October 2010

Study identifies gender differences in biomechanics of kicking in soccer

In the moment: Sports medicine

By Jordana Bieze Foster

Gender differences in leg alignment and muscle activation during a soccer kick may in turn help explain gender differences in knee injury risk, according to research from the Hospital for Special Surgery in New York City.

Investigators used motion analysis and electromyography to assess 13 male and 12 female college soccer players while kicking a soccer ball. They found that in the supporting leg, gluteus medius activation in the male players was more than twice that seen in the female players. The female players also demonstrated greater degrees of mean hip adduction in the supporting leg than male players.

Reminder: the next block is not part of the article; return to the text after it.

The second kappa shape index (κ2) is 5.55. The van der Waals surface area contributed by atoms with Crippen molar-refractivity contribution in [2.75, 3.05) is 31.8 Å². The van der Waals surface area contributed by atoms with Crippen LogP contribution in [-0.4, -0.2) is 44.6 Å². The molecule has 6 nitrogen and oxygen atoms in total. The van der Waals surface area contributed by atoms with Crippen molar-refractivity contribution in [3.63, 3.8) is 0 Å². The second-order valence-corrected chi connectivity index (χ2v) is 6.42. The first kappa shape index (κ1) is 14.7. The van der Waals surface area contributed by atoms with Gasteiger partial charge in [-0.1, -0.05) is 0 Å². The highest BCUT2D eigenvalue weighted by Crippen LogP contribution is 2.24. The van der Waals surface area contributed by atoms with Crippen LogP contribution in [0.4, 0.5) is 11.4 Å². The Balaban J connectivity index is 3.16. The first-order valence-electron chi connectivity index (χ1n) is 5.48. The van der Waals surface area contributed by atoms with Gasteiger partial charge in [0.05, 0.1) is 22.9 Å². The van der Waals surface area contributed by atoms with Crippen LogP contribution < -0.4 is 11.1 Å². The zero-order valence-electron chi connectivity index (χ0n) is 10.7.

“Activation of the hip abductors may help protect players against ACL injury,” said Robert H. Brophy, MD, an assistant professor of orthopedics at Washington University in St. Louis and first author of the study, which was published in the Sept. 1 issue of the American version of the Journal of Bone & Joint Surgery.

Male players also had greater activation of the vastus medialis, which may be protective against patellofemoral injury.

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